New Brunswick disabled author, playwright and poet J. (Julie) Ivanel Johnson has received a $20,000 grant from the Canada Council for the Arts to professionally workshop her musical, Rough Notes.
Rough Notes, the musical, is set in the last six months of 1939, partly in Perth Junction, New Brunswick, and partly at Rideau Hall, in Ottawa, Ontario. It is described as being “where the Rurals meet the Royals on the eve of WWII.”
The musical includes culturally-diverse members of the LGBTQIA2SP++, disabled, Black, Indigenous and Puerto Rican communities. It is to be performed at the end of October 2022 by a cast that includes actors Marshall Button, Curtis Sullivan and Riel Reddick-Stevens. Other actors range from a Schitt’s Creek regular to singers from international opera stages and those of Broadway and Toronto.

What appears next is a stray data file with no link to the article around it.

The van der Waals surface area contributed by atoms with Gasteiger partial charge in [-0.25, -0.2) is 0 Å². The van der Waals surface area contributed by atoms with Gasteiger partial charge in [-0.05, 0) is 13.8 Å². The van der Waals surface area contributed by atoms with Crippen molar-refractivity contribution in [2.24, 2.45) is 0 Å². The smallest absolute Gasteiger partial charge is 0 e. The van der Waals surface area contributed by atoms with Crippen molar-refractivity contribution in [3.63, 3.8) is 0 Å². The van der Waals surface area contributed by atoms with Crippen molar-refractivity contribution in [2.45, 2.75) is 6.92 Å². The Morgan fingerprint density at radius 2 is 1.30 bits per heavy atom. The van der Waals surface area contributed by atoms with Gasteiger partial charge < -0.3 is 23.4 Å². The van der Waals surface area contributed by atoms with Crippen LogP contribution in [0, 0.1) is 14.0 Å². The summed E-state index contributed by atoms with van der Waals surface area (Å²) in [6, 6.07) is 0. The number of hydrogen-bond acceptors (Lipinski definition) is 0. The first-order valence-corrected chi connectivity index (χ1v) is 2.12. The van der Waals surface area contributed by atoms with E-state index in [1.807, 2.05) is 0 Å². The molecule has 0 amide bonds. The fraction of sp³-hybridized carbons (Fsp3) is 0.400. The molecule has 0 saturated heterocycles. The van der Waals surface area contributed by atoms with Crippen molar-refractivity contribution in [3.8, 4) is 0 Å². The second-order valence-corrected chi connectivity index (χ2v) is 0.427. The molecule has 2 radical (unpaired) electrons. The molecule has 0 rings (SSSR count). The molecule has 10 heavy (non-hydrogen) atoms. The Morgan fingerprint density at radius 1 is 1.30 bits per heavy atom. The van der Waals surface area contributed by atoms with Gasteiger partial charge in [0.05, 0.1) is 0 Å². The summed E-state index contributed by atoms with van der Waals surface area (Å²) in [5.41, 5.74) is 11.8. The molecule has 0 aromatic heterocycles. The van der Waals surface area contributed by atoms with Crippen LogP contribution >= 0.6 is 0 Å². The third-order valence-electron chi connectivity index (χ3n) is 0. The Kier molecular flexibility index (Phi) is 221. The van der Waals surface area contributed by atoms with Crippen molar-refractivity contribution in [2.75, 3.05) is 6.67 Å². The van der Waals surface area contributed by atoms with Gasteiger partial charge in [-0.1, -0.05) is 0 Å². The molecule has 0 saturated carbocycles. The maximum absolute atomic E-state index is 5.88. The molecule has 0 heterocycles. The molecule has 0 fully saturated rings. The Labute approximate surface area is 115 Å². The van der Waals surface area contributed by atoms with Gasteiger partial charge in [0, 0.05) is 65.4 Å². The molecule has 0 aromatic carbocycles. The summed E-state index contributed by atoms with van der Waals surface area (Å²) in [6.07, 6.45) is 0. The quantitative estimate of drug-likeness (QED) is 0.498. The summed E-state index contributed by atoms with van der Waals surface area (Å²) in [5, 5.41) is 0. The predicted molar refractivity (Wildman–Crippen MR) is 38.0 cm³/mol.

All of Johnson’s work features and highlights members of culturally-diverse communities. Johnson is also launching a mystery novel this autumn set in the Nackawic area, released by Black Rose, of Castroville, Texas. As characters, the novel has a Black policeman, a Cuban finger-print expert and a Wolastoq post office attendant, all struggling with racism in 1971.
Although Johnson is responsible for the musical’s 16 original songs, it has been developed with arrangements and additional music by young musician Cameron Slipp of Woodstock. The hosting production company for the musical will be McKencroft Productions based out of New Denmark.
The grant money from the Canada Council of the Arts is being used to hire eight professional actor and singers, most with New Brunswick connections, who will perform on October 28 and 29, 2022, at the Second Wind Music Centre in Florenceville-Bristol.
This will be a completely unique experience for the area and, in the months prior to the presentations, school and library readings and displays will help educate residents about musical theatre and, in particular, about the historical and timely relevance of the narrative.
Q.R. Wright is an artists’ support and consultant who represents many authors and musicians in the Atlantic Provinces.